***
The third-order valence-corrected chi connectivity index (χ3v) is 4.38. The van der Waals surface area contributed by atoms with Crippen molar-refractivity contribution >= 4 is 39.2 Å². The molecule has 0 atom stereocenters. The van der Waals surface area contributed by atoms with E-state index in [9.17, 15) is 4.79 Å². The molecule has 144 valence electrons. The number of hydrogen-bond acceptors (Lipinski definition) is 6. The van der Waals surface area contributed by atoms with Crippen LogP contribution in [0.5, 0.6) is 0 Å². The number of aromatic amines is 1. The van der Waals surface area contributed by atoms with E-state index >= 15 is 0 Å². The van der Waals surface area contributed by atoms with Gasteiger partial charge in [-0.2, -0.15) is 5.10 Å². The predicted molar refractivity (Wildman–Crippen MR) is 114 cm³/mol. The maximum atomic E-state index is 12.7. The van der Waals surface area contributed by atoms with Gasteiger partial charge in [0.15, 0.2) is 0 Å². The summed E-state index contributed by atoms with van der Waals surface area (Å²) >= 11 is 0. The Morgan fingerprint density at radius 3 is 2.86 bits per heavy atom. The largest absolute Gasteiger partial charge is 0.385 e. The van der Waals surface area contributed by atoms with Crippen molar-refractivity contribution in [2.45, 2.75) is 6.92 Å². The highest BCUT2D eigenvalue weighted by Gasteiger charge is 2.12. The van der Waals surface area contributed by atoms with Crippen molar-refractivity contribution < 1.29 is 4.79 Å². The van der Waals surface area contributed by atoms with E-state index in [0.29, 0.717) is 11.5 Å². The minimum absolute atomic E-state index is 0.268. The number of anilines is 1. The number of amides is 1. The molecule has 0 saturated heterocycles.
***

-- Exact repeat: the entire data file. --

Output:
The third-order valence-corrected chi connectivity index (χ3v) is 4.38. The van der Waals surface area contributed by atoms with Crippen molar-refractivity contribution >= 4 is 39.2 Å². The molecule has 0 atom stereocenters. The van der Waals surface area contributed by atoms with E-state index in [9.17, 15) is 4.79 Å². The molecule has 144 valence electrons. The number of hydrogen-bond acceptors (Lipinski definition) is 6. The van der Waals surface area contributed by atoms with Crippen LogP contribution in [0.5, 0.6) is 0 Å². The number of aromatic amines is 1. The van der Waals surface area contributed by atoms with E-state index >= 15 is 0 Å². The van der Waals surface area contributed by atoms with Gasteiger partial charge in [-0.2, -0.15) is 5.10 Å². The predicted molar refractivity (Wildman–Crippen MR) is 114 cm³/mol. The maximum atomic E-state index is 12.7. The van der Waals surface area contributed by atoms with Gasteiger partial charge in [0.15, 0.2) is 0 Å². The summed E-state index contributed by atoms with van der Waals surface area (Å²) >= 11 is 0. The Morgan fingerprint density at radius 3 is 2.86 bits per heavy atom. The largest absolute Gasteiger partial charge is 0.385 e. The van der Waals surface area contributed by atoms with Crippen molar-refractivity contribution in [2.45, 2.75) is 6.92 Å². The highest BCUT2D eigenvalue weighted by Gasteiger charge is 2.12. The van der Waals surface area contributed by atoms with Crippen molar-refractivity contribution < 1.29 is 4.79 Å². The van der Waals surface area contributed by atoms with E-state index in [0.29, 0.717) is 11.5 Å². The minimum absolute atomic E-state index is 0.268. The number of anilines is 1. The number of amides is 1. The molecule has 0 saturated heterocycles.